Police turn back 70 thousand vehicles on homecoming ban's third day

Police turn back 70 thousand vehicles on homecoming ban's third day

The Head of the Indonesian Police's Traffic Corps, Inspector General Istiono and Head of Metro Jaya Regional Police Inspector General of Police Fadil Imran are checking the KM 31 GT Blockage Post West Cikarang toll road, on Saturday (5/8/2021). ANTARA/HO-Korlantas Polri

During the past three days there have been about 70 thousand vehicles that we have asked to turn back
Jakarta (ANTARA) - The Indonesian Police turned back some 70 thousand vehicles from 381 check points across the country, including Sumatra and Bali, on the third day of the Eid al-Fitr homecoming travel ban under the Operation Ketupat 2021, to stem the spread of the COVID-19 pandemic,  Head of the Indonesian Police's Traffic Corps Inspector General Istiono said.

"Nationally, the security and traffic situation is running safely and smoothly," he said here on Saturday night.

He was accompanied by the Head of Metro Jaya Regional Police Inspector General of Police Fadil Imran, the Head of Traffic Corps' Operation Division Senior Commissioner Rudy Antariksawan, Traffic Director of Metro Jaya Regional Police Senior Commissioner Sambodo Purnomo as well as the Head of Public Relations for Metro Jaya Regional Police Senior Commissioner Yusri Yunus when monitoring the Blockage Point at kilometer 31 of the West Cikarang Toll Gate, in Bekasi.

Istiono explained that during the three days of the operation, the police had asked about 70 thousand more vehicles that didn't meet the travel requirements or indicated to be carrying out homecoming activities to return to their initial departure points.

"During the past three days there have been about 70 thousand vehicles that we have asked to turn back.  In general, everything is running safely and smoothly," he said.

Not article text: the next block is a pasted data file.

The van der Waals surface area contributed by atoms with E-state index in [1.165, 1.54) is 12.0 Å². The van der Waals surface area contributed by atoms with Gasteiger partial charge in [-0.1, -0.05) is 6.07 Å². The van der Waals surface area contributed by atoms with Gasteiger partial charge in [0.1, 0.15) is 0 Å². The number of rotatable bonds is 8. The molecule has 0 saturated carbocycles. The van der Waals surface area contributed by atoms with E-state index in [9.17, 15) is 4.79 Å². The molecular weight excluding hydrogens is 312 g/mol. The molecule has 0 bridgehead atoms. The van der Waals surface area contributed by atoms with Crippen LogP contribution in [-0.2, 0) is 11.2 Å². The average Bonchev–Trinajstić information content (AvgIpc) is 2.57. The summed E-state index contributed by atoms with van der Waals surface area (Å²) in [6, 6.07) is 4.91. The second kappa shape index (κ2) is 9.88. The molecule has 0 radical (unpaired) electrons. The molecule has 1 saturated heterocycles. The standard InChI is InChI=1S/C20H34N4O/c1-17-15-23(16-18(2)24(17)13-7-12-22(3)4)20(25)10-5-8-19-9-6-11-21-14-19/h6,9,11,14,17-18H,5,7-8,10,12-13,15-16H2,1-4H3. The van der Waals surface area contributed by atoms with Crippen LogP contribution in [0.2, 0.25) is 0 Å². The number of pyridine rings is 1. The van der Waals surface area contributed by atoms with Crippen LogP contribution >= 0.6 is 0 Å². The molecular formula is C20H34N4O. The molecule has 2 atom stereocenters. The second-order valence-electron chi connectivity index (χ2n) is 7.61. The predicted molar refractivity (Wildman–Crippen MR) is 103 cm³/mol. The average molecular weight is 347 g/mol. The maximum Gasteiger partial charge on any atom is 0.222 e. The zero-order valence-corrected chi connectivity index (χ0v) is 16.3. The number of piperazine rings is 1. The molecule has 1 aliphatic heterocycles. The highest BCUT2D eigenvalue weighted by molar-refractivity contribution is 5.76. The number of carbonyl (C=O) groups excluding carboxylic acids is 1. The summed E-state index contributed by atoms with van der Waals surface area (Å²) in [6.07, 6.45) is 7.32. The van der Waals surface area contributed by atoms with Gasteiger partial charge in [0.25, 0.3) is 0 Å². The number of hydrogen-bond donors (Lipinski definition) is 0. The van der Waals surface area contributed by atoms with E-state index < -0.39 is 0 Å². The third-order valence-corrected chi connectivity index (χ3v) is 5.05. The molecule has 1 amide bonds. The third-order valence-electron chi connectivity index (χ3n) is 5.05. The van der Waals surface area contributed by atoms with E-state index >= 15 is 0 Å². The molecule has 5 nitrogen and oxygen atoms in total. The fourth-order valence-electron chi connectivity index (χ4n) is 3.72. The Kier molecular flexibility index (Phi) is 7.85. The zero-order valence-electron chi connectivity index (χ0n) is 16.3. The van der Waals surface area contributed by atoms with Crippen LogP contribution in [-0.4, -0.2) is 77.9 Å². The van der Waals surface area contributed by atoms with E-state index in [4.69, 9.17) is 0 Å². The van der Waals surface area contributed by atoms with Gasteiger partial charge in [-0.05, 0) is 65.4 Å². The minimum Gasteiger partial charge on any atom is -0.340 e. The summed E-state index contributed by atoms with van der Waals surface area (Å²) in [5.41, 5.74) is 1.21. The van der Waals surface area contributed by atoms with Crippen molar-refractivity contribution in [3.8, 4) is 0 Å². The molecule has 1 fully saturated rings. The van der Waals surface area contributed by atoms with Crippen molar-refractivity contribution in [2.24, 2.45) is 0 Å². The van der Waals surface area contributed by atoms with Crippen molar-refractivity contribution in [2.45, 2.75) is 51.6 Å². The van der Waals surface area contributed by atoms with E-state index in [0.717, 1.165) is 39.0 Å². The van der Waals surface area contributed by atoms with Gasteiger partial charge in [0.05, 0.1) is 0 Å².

He also stated that the volume of the vehicles leaving Jakarta continued to decline, both for vehicles bound for Java and those bound for Sumatra. Vehicles leaving Jakarta are dominated by those transporting logistics and goods.

"Currently, the volume of the vehicles going to Java has decreased by 73 percent. Then, the vehicles bound for Bandung, West Java, have dropped 78.3 percent," he said.

The vehicles bound for Sumatra has decreased by 43.3 percent and they were dominated by logistics or goods vehicles. The number of vehicles turned back was 10,869.

Meanwhile, Inspector General Fadil Imran, who also inspected the blockage point at kilometer 31 of the West Cikarang toll road said that in the jurisdiction of the Metro Jaya Regional Police, 6,500 vehicles had been asked to return to their initial departure points, as there were indications of homecoming activities.

"For the Metro Jakarta Police area, a total of 6,500 vehicles have been asked to turn back towards Jakarta. The number of vehicles passing through the toll road was approximately 3,585 vehicles. Meanwhile, other vehicles passed through the arterial route, both two-wheeled and four-wheeled vehicles," he explained.

Imran appealed people to refrain from doing homecoming activities in order to follow government policies. The policy, which was implemented from May 6-17, aims to reduce the spread of COVID-19.

"This is indeed something that's not easy. However, this is for the best in order to break the chain of transmission of COVID-19. We must all participate so that the COVID-19 pandemic could be quickly overcome," the inspector general remarked.


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